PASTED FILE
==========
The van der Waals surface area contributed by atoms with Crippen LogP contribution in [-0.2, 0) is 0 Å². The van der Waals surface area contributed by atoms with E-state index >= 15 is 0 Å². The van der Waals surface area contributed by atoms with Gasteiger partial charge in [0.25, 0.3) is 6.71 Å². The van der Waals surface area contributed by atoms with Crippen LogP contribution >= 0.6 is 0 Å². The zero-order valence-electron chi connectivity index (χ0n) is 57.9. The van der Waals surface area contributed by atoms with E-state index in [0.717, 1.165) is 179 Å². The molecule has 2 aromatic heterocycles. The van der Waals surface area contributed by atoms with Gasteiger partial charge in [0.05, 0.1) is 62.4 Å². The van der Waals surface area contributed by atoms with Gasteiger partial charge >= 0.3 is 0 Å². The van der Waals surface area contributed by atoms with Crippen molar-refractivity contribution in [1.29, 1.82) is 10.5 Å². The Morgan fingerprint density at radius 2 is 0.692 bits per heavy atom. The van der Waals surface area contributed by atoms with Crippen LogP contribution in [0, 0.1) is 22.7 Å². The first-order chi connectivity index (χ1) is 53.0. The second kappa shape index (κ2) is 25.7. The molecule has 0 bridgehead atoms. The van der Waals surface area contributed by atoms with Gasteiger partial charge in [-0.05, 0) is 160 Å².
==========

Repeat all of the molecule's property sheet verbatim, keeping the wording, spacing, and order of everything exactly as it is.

The van der Waals surface area contributed by atoms with Crippen LogP contribution in [-0.2, 0) is 0 Å². The van der Waals surface area contributed by atoms with E-state index >= 15 is 0 Å². The van der Waals surface area contributed by atoms with Gasteiger partial charge in [0.25, 0.3) is 6.71 Å². The van der Waals surface area contributed by atoms with Crippen LogP contribution >= 0.6 is 0 Å². The zero-order valence-electron chi connectivity index (χ0n) is 57.9. The van der Waals surface area contributed by atoms with E-state index in [0.717, 1.165) is 179 Å². The molecule has 2 aromatic heterocycles. The van der Waals surface area contributed by atoms with Gasteiger partial charge in [0.05, 0.1) is 62.4 Å². The van der Waals surface area contributed by atoms with Gasteiger partial charge >= 0.3 is 0 Å². The van der Waals surface area contributed by atoms with Crippen molar-refractivity contribution in [1.29, 1.82) is 10.5 Å². The Morgan fingerprint density at radius 2 is 0.692 bits per heavy atom. The van der Waals surface area contributed by atoms with Crippen LogP contribution in [0, 0.1) is 22.7 Å². The first-order chi connectivity index (χ1) is 53.0. The second kappa shape index (κ2) is 25.7. The molecule has 0 bridgehead atoms. The van der Waals surface area contributed by atoms with Gasteiger partial charge in [-0.05, 0) is 160 Å².